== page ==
Syrian reformers try to keep the pressure on

Activists hope to keep the world spotlight on the regime. Tuesday, several reformers were arrested.

The international pressure directed at Syria after the assassination of former Lebanese Prime Mini- ster Rafik Hariri helped end this country's domination of its neighbor.

But even as the United Nations certified on Monday that all Syrian troops and intelligence agents had left Lebanon, activists here hope the international spotlight on Damascus doesn't dim.

Some speculate that Lebanon's Cedar Revolution that erupted after Mr. Hariri's death could begin to inspire a Jasmine Revolution, named for the plant that blooms throughout the country, to press for democratic change in Syria. And these activists insist that US pressure on President Bashar al-Assad's regime is crucial to their success.

"A large reason that reformers are looking to the US to put pressure on [Syria] is that it gives them cover to put pressure from below," says Joshua Landis, a Damascus-based specialist on Syria.

"They can say we need radical change to protect the nation because if we don't do this, Americans will come in with a two-by-four and try to destabilize Syria," he says.

In an address to parliament in March, Mr. Assad announced there would be a "great leap" in internal affairs. And there was speculation that at the upcoming Baath Party congress in June members would discuss the eradication of Article 8 of the constitution, which placed authority in the hands of the Baath Party since 1963, legalize political parties, and provide full amnesty to political prisoners and exiles.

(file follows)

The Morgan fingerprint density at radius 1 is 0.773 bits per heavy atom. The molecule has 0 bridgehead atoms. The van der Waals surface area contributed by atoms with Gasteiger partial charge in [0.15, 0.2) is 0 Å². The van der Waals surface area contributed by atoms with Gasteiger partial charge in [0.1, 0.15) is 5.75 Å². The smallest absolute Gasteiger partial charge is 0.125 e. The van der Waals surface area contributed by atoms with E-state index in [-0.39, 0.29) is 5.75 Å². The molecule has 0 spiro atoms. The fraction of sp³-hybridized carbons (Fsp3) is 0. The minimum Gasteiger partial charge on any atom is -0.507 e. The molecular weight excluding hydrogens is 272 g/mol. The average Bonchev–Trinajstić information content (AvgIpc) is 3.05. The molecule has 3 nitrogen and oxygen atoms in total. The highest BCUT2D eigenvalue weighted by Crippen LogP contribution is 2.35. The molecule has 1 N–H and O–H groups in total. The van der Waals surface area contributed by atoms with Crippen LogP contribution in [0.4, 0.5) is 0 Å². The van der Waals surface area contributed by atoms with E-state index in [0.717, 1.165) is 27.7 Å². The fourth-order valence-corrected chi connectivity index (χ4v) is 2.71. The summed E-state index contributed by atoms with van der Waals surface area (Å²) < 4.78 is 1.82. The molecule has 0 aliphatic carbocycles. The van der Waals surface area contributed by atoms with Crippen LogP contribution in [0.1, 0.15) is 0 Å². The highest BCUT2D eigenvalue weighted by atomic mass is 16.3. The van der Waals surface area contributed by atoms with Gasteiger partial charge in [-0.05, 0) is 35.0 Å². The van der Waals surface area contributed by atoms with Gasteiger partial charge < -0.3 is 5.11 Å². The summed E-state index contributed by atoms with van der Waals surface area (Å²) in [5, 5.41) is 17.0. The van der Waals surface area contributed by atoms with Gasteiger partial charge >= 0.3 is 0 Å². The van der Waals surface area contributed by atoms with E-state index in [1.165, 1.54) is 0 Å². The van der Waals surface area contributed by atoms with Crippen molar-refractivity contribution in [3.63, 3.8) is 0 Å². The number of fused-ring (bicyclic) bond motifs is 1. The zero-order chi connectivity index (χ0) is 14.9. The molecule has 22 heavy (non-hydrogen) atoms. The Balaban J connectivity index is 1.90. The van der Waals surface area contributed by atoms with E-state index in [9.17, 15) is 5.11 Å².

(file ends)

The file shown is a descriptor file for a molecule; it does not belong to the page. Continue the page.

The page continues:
But while there is hope that long-awaited reforms may be coming, activists say they doubt the government is willing to institute real change on its own.

Tuesday eight members of the Jamal al-Atassi Forum, a pro-democracy group, were arrested for their involvement in delivering a speech on behalf of the Muslim Brotherhood. Membership in the Brotherhood has been a capital offense in Syria since 1980, when the government defeated a revolt by Islamic militants.

Assad, who remains relatively popular, has long been viewed by Syrians as a leader whose hands have been tied by the "old guard" in the government who are opposed to change.

"Expectations [for change] were raised tremendously and now there is a lot of disappointment," says Sami Moubayed, a Syrian political analyst based in Damascus. "Officials have been working to tone down the expectations. There will be no law to amend article eight of the constitution. There will be no wide-scale amnesty."

Analysts and officials now say the congress will discuss legalizing political parties that are not religious or ethnic in nature, minimizing the role of the Baath Party, and changing the country's print law, which governs the press and establishing municipal elections by 2007.

And while hopes for substantial reform are beginning to wane, Syrian reformers and opposition figures - even those who oppose US policy in Middle East - are still counting on international pressure on Syria.